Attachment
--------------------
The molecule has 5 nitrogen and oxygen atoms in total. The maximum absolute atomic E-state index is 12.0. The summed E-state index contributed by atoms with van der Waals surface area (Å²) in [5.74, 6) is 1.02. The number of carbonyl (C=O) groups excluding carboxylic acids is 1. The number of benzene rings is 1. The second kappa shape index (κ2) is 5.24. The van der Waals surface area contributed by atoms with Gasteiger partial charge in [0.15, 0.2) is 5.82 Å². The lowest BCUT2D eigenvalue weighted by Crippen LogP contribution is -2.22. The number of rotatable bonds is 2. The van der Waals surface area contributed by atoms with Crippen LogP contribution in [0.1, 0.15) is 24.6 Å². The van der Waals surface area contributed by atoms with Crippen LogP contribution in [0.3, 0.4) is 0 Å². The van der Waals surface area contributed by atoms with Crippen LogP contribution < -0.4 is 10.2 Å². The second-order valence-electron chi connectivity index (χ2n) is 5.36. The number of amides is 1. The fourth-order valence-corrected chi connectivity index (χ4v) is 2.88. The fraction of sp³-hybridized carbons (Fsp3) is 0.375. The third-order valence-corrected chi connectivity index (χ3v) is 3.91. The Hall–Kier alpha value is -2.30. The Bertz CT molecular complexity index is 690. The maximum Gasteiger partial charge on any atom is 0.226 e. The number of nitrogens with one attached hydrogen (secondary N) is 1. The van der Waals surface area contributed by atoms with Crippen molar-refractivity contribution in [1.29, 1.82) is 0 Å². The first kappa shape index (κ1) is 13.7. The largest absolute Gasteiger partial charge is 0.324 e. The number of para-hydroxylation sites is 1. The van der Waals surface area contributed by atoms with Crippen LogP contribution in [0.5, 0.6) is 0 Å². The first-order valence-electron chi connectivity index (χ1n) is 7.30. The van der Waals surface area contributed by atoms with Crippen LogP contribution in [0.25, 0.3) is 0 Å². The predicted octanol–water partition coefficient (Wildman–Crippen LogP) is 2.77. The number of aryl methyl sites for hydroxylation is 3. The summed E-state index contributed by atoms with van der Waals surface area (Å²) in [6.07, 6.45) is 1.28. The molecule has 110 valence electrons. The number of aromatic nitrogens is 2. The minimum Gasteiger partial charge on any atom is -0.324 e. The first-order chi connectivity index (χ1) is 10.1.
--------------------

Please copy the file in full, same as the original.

The molecule has 5 nitrogen and oxygen atoms in total. The maximum absolute atomic E-state index is 12.0. The summed E-state index contributed by atoms with van der Waals surface area (Å²) in [5.74, 6) is 1.02. The number of carbonyl (C=O) groups excluding carboxylic acids is 1. The number of benzene rings is 1. The second kappa shape index (κ2) is 5.24. The van der Waals surface area contributed by atoms with Gasteiger partial charge in [0.15, 0.2) is 5.82 Å². The lowest BCUT2D eigenvalue weighted by Crippen LogP contribution is -2.22. The number of rotatable bonds is 2. The van der Waals surface area contributed by atoms with Crippen LogP contribution in [0.1, 0.15) is 24.6 Å². The van der Waals surface area contributed by atoms with Crippen LogP contribution in [0.3, 0.4) is 0 Å². The van der Waals surface area contributed by atoms with Crippen LogP contribution < -0.4 is 10.2 Å². The second-order valence-electron chi connectivity index (χ2n) is 5.36. The number of amides is 1. The fourth-order valence-corrected chi connectivity index (χ4v) is 2.88. The fraction of sp³-hybridized carbons (Fsp3) is 0.375. The third-order valence-corrected chi connectivity index (χ3v) is 3.91. The Hall–Kier alpha value is -2.30. The Bertz CT molecular complexity index is 690. The maximum Gasteiger partial charge on any atom is 0.226 e. The number of nitrogens with one attached hydrogen (secondary N) is 1. The van der Waals surface area contributed by atoms with Crippen molar-refractivity contribution in [1.29, 1.82) is 0 Å². The first kappa shape index (κ1) is 13.7. The largest absolute Gasteiger partial charge is 0.324 e. The number of para-hydroxylation sites is 1. The van der Waals surface area contributed by atoms with Crippen LogP contribution in [0.5, 0.6) is 0 Å². The first-order valence-electron chi connectivity index (χ1n) is 7.30. The van der Waals surface area contributed by atoms with Crippen LogP contribution in [0.25, 0.3) is 0 Å². The predicted octanol–water partition coefficient (Wildman–Crippen LogP) is 2.77. The number of aryl methyl sites for hydroxylation is 3. The summed E-state index contributed by atoms with van der Waals surface area (Å²) in [6.07, 6.45) is 1.28. The molecule has 110 valence electrons. The number of aromatic nitrogens is 2. The minimum Gasteiger partial charge on any atom is -0.324 e. The first-order chi connectivity index (χ1) is 10.1.